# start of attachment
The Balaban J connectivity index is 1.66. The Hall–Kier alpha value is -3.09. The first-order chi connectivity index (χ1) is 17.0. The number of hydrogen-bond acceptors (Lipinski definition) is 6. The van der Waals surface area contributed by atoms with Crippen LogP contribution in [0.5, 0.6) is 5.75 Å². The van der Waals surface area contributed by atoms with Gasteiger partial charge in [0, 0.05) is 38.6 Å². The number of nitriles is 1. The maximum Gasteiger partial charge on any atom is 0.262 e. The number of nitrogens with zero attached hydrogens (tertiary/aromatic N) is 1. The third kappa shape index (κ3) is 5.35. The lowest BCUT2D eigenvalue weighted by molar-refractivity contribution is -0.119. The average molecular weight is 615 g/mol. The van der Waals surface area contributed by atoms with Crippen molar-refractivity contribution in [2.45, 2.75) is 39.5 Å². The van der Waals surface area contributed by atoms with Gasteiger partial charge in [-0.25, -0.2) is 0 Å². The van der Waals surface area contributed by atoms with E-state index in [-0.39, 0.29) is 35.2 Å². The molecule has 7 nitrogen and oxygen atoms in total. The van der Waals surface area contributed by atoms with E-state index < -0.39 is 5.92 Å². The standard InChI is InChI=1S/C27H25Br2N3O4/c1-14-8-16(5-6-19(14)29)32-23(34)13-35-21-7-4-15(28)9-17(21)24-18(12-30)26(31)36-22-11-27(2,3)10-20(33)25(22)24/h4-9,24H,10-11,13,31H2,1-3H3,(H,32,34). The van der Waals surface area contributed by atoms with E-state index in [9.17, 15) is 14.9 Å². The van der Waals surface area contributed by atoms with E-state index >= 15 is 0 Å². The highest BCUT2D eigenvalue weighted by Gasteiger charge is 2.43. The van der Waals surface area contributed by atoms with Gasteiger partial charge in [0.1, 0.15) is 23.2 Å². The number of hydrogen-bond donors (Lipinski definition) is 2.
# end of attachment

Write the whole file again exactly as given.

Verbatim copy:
The Balaban J connectivity index is 1.66. The Hall–Kier alpha value is -3.09. The first-order chi connectivity index (χ1) is 17.0. The number of hydrogen-bond acceptors (Lipinski definition) is 6. The van der Waals surface area contributed by atoms with Crippen LogP contribution in [0.5, 0.6) is 5.75 Å². The van der Waals surface area contributed by atoms with Gasteiger partial charge in [0, 0.05) is 38.6 Å². The number of nitriles is 1. The maximum Gasteiger partial charge on any atom is 0.262 e. The number of nitrogens with zero attached hydrogens (tertiary/aromatic N) is 1. The third kappa shape index (κ3) is 5.35. The lowest BCUT2D eigenvalue weighted by molar-refractivity contribution is -0.119. The average molecular weight is 615 g/mol. The van der Waals surface area contributed by atoms with Crippen molar-refractivity contribution in [2.45, 2.75) is 39.5 Å². The van der Waals surface area contributed by atoms with Gasteiger partial charge in [-0.25, -0.2) is 0 Å². The van der Waals surface area contributed by atoms with E-state index in [-0.39, 0.29) is 35.2 Å². The molecule has 7 nitrogen and oxygen atoms in total. The van der Waals surface area contributed by atoms with E-state index < -0.39 is 5.92 Å². The standard InChI is InChI=1S/C27H25Br2N3O4/c1-14-8-16(5-6-19(14)29)32-23(34)13-35-21-7-4-15(28)9-17(21)24-18(12-30)26(31)36-22-11-27(2,3)10-20(33)25(22)24/h4-9,24H,10-11,13,31H2,1-3H3,(H,32,34). The van der Waals surface area contributed by atoms with E-state index in [9.17, 15) is 14.9 Å². The van der Waals surface area contributed by atoms with E-state index >= 15 is 0 Å². The highest BCUT2D eigenvalue weighted by Gasteiger charge is 2.43. The van der Waals surface area contributed by atoms with Gasteiger partial charge in [0.1, 0.15) is 23.2 Å². The number of hydrogen-bond donors (Lipinski definition) is 2.